population to both participate in convivial communities of interests
and have access to a wide variety of on-line information sources.
The problem with
the bastardized form of economics which inspires politicians
is that it has conflated the technical question of monetary
value as a means of economic measurement with value in the sense
of a desirable end.
In the first sense,
money is seen to represent a quality of a good or a factor of
production. This is a necessary social arrangement in a culture
based on commodity exchange.
Value in the second
sense does not correspond to particular material qualities within
things but to a relationship between human actions and the social
contexts in which they take place.
has tried to eliminate value by reducing it to monetary terms
what is good is what people will buy. But as Lewis Mumford has
said: value comes into existence through man's primordial need
to distinguish between life-maintaining and life-destroying
processes and to distribute his interests and his energies accordingly
Where economic theory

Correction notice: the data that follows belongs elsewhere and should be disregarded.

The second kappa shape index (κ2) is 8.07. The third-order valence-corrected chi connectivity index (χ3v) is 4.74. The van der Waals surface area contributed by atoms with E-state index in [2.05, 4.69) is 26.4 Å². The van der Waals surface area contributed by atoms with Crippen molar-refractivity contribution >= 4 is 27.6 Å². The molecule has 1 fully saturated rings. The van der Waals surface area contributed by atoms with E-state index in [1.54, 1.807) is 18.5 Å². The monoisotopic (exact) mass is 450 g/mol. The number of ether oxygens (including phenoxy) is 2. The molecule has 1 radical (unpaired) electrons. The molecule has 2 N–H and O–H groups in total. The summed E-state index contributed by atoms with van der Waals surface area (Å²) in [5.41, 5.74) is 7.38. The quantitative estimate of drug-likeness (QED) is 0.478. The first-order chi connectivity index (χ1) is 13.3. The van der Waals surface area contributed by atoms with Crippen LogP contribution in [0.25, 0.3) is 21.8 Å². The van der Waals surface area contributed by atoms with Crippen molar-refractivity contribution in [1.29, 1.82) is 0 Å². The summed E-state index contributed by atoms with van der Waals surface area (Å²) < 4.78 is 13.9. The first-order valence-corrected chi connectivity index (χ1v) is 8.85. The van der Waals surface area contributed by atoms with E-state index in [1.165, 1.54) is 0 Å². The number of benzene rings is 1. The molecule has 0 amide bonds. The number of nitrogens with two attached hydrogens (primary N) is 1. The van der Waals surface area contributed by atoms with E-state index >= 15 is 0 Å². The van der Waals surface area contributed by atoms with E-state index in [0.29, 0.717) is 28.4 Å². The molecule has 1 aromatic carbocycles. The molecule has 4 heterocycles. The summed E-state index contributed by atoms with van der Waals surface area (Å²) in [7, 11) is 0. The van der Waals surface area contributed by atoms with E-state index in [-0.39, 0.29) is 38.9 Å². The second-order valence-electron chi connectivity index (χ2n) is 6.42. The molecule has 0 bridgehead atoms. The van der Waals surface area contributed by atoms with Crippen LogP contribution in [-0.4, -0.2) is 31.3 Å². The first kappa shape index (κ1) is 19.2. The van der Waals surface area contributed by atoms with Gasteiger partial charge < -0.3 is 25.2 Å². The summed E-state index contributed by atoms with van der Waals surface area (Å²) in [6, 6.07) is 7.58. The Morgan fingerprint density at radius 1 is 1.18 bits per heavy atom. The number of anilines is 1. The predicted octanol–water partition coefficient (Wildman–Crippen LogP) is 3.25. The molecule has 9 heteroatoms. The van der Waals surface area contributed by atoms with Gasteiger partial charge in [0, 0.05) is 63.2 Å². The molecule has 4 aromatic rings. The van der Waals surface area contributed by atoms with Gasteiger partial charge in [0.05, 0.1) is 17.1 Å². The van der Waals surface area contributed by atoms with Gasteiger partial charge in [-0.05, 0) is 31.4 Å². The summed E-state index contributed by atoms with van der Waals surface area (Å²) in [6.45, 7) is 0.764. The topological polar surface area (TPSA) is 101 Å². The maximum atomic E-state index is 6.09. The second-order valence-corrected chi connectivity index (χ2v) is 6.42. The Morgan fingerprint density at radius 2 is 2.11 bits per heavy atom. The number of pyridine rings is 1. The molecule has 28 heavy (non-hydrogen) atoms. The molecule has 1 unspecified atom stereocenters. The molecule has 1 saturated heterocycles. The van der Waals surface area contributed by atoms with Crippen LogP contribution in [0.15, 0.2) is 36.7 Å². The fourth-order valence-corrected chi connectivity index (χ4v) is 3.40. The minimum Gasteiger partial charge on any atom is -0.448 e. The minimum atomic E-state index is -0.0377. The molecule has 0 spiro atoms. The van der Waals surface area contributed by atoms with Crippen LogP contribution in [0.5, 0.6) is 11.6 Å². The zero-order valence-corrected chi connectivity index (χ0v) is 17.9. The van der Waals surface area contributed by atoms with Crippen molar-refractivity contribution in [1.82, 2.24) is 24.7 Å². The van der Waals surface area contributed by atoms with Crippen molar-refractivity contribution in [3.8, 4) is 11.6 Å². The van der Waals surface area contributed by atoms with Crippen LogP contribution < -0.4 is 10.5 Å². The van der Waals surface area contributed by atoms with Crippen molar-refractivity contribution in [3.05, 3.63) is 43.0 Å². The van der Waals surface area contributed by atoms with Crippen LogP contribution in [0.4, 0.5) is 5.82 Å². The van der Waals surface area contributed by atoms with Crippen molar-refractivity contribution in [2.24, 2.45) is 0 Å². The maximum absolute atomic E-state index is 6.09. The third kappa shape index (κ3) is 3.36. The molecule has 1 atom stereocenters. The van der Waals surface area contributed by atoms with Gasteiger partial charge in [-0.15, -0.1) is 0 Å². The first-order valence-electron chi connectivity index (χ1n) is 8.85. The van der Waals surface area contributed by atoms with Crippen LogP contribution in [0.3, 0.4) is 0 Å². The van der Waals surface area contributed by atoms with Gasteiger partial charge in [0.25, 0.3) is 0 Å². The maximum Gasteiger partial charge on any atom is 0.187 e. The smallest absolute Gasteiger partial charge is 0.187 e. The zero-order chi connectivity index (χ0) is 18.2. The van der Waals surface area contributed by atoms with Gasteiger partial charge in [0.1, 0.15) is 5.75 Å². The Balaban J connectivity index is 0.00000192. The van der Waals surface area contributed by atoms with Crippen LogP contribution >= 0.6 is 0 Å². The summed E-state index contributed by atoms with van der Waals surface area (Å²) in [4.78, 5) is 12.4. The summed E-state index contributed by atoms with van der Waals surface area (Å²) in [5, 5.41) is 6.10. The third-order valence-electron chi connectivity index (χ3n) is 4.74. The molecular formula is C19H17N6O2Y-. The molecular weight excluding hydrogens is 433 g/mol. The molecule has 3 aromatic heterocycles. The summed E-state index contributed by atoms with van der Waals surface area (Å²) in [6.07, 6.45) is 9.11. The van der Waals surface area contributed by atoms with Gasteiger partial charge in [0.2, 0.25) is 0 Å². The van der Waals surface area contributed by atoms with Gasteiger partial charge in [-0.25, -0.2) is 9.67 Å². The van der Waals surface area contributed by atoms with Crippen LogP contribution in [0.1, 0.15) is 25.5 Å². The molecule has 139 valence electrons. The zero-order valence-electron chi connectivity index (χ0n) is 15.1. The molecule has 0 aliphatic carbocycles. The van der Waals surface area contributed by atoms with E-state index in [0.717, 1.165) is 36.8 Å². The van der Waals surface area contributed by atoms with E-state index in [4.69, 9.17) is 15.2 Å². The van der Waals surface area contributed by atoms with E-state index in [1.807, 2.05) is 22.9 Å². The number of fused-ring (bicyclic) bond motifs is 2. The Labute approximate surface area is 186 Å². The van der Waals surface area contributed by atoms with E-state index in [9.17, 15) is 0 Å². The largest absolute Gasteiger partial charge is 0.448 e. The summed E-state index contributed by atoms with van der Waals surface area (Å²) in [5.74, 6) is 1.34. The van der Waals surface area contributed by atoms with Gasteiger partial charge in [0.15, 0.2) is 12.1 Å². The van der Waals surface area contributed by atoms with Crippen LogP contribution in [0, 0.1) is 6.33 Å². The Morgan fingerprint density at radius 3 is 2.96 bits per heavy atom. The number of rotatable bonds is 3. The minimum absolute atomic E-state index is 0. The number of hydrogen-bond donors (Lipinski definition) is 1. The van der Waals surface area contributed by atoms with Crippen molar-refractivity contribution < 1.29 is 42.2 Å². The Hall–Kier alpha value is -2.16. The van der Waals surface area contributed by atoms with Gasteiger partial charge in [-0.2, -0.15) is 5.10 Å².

puts value on the private consumption, context theory stresses
the social and adaptive qualities of information. It is my contention
that we are unlikely to realize the full democratic and liberatory
potential of information technologies until policy is based
on a cybernetic paradigm for a cybernetic age.
1. ROUTH, G., The
Origins of Economic Thought, Macmillan 1989
2. DEMAC, D. A.
"Hearts and Minds Revisited: The Information Policies of
the Reagan Administration" in Mosco V. & Wasko J, The
Political Economy of Information, University of Wisconsin 1988
3. Most famously
in the 1930s John Maynard Keynes pointed out that equilibrium
was unlikely to coincide with a full use of resources, particularly
labour. The philosophical deficiencies of the mechanistic economic
paradigm have also been criticised by Joan Robinson (Robinson,
J., Economic Heresies, Macmillan 1971) and Hollis & Nell
(Hollis, M. & Nell E., Rational Economic Man: A Philosophic
Critique of Neo-classical Economics, Cambridge University Press
1975) among others. Critiques of the conventional model from
an ecological perspective have also been mounted by E. F. Schumacher,
Gregory Bateson, Anthony Wilden, K. William Kapp, Herman E Daly
4. WALDEN, A , "The
Rules are No Game," The Strategy of Communication, London,
Routledge Paul, 1987, p310.
5. BATESON, G , Steps
to an Ecology of Mind, Paladin, 1973, p461.
6. BATES B. J., "Information
as a an Economic Good," in Mosco V. & Wasko J. The
Political Economy of Information, University of Wisconsin 1988.
7. MUMFORD L, The
Condition of Man, Sacker and Warburg , 1962 p270
Richard Wise can be contacted at email@example.com